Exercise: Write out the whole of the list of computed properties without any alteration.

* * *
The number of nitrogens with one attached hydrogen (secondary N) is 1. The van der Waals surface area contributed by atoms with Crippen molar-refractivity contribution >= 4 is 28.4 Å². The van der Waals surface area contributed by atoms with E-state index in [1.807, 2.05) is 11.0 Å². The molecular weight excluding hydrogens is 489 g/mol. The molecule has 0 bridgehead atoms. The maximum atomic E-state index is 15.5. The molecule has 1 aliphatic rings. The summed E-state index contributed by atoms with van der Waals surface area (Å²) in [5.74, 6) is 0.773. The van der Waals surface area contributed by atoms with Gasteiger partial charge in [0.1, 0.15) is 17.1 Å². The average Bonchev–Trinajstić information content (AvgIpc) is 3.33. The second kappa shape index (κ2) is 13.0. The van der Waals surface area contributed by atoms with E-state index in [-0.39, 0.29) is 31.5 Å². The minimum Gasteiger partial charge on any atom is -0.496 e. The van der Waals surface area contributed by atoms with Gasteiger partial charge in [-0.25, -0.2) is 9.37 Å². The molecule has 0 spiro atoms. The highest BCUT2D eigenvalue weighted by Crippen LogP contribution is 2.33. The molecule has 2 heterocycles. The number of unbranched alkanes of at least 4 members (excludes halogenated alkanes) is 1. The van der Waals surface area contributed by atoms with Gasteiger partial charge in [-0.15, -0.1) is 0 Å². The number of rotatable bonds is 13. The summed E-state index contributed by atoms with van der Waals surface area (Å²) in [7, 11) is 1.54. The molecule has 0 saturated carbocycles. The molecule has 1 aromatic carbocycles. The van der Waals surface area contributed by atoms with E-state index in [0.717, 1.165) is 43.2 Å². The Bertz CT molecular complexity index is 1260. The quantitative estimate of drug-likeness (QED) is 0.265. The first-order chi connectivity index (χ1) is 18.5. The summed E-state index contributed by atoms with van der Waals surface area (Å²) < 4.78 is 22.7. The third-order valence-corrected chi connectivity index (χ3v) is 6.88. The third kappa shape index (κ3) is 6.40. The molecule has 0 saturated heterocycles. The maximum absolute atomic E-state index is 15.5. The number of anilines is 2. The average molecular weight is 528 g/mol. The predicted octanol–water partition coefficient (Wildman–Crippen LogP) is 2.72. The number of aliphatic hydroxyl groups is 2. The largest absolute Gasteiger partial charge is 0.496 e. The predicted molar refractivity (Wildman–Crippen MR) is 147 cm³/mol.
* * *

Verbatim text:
The number of nitrogens with one attached hydrogen (secondary N) is 1. The van der Waals surface area contributed by atoms with Crippen molar-refractivity contribution >= 4 is 28.4 Å². The van der Waals surface area contributed by atoms with E-state index in [1.807, 2.05) is 11.0 Å². The molecular weight excluding hydrogens is 489 g/mol. The molecule has 0 bridgehead atoms. The maximum atomic E-state index is 15.5. The molecule has 1 aliphatic rings. The summed E-state index contributed by atoms with van der Waals surface area (Å²) in [5.74, 6) is 0.773. The van der Waals surface area contributed by atoms with Gasteiger partial charge in [0.1, 0.15) is 17.1 Å². The average Bonchev–Trinajstić information content (AvgIpc) is 3.33. The second kappa shape index (κ2) is 13.0. The van der Waals surface area contributed by atoms with E-state index in [-0.39, 0.29) is 31.5 Å². The minimum Gasteiger partial charge on any atom is -0.496 e. The van der Waals surface area contributed by atoms with Gasteiger partial charge in [-0.25, -0.2) is 9.37 Å². The molecule has 0 spiro atoms. The highest BCUT2D eigenvalue weighted by Crippen LogP contribution is 2.33. The molecule has 2 heterocycles. The number of unbranched alkanes of at least 4 members (excludes halogenated alkanes) is 1. The van der Waals surface area contributed by atoms with Gasteiger partial charge in [-0.15, -0.1) is 0 Å². The number of rotatable bonds is 13. The summed E-state index contributed by atoms with van der Waals surface area (Å²) in [7, 11) is 1.54. The molecule has 0 saturated carbocycles. The molecule has 1 aromatic carbocycles. The van der Waals surface area contributed by atoms with E-state index in [0.717, 1.165) is 43.2 Å². The Bertz CT molecular complexity index is 1260. The quantitative estimate of drug-likeness (QED) is 0.265. The first-order chi connectivity index (χ1) is 18.5. The summed E-state index contributed by atoms with van der Waals surface area (Å²) < 4.78 is 22.7. The third-order valence-corrected chi connectivity index (χ3v) is 6.88. The third kappa shape index (κ3) is 6.40. The molecule has 0 saturated heterocycles. The maximum absolute atomic E-state index is 15.5. The number of anilines is 2. The average molecular weight is 528 g/mol. The predicted octanol–water partition coefficient (Wildman–Crippen LogP) is 2.72. The number of aliphatic hydroxyl groups is 2. The largest absolute Gasteiger partial charge is 0.496 e. The predicted molar refractivity (Wildman–Crippen MR) is 147 cm³/mol.